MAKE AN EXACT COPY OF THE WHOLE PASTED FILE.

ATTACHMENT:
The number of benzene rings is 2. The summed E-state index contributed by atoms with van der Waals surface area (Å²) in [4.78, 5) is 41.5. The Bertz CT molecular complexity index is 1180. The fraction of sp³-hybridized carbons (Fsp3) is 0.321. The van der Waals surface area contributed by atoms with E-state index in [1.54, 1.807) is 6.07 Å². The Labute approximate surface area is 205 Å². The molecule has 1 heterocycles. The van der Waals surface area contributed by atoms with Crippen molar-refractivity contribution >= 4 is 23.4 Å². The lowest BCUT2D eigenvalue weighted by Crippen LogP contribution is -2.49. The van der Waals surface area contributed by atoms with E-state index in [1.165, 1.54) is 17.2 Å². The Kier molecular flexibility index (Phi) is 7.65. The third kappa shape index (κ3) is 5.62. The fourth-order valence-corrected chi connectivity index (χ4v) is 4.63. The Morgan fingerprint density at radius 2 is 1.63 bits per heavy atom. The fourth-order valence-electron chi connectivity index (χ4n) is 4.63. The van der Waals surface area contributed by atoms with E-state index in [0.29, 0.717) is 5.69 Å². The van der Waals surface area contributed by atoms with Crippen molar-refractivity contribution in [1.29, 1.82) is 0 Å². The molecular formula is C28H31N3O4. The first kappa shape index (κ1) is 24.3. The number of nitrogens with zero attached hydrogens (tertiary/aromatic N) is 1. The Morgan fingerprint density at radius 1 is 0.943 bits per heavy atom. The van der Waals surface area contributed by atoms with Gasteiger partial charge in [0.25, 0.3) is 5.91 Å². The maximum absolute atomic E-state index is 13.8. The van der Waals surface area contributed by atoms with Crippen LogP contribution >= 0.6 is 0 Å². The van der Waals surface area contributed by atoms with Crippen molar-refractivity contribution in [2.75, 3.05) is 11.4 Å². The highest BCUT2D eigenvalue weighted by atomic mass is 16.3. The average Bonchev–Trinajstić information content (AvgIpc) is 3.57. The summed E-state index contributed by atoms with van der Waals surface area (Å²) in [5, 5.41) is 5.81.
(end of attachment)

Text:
The number of benzene rings is 2. The summed E-state index contributed by atoms with van der Waals surface area (Å²) in [4.78, 5) is 41.5. The Bertz CT molecular complexity index is 1180. The fraction of sp³-hybridized carbons (Fsp3) is 0.321. The van der Waals surface area contributed by atoms with E-state index in [1.54, 1.807) is 6.07 Å². The Labute approximate surface area is 205 Å². The molecule has 1 heterocycles. The van der Waals surface area contributed by atoms with Crippen molar-refractivity contribution >= 4 is 23.4 Å². The lowest BCUT2D eigenvalue weighted by Crippen LogP contribution is -2.49. The van der Waals surface area contributed by atoms with E-state index in [1.165, 1.54) is 17.2 Å². The Kier molecular flexibility index (Phi) is 7.65. The third kappa shape index (κ3) is 5.62. The fourth-order valence-corrected chi connectivity index (χ4v) is 4.63. The Morgan fingerprint density at radius 2 is 1.63 bits per heavy atom. The fourth-order valence-electron chi connectivity index (χ4n) is 4.63. The van der Waals surface area contributed by atoms with E-state index in [0.29, 0.717) is 5.69 Å². The van der Waals surface area contributed by atoms with Crippen molar-refractivity contribution in [1.29, 1.82) is 0 Å². The molecular formula is C28H31N3O4. The first kappa shape index (κ1) is 24.3. The number of nitrogens with zero attached hydrogens (tertiary/aromatic N) is 1. The Morgan fingerprint density at radius 1 is 0.943 bits per heavy atom. The van der Waals surface area contributed by atoms with Gasteiger partial charge in [0.25, 0.3) is 5.91 Å². The maximum absolute atomic E-state index is 13.8. The van der Waals surface area contributed by atoms with Crippen LogP contribution >= 0.6 is 0 Å². The van der Waals surface area contributed by atoms with Crippen molar-refractivity contribution in [2.75, 3.05) is 11.4 Å². The highest BCUT2D eigenvalue weighted by atomic mass is 16.3. The average Bonchev–Trinajstić information content (AvgIpc) is 3.57. The summed E-state index contributed by atoms with van der Waals surface area (Å²) in [5, 5.41) is 5.81.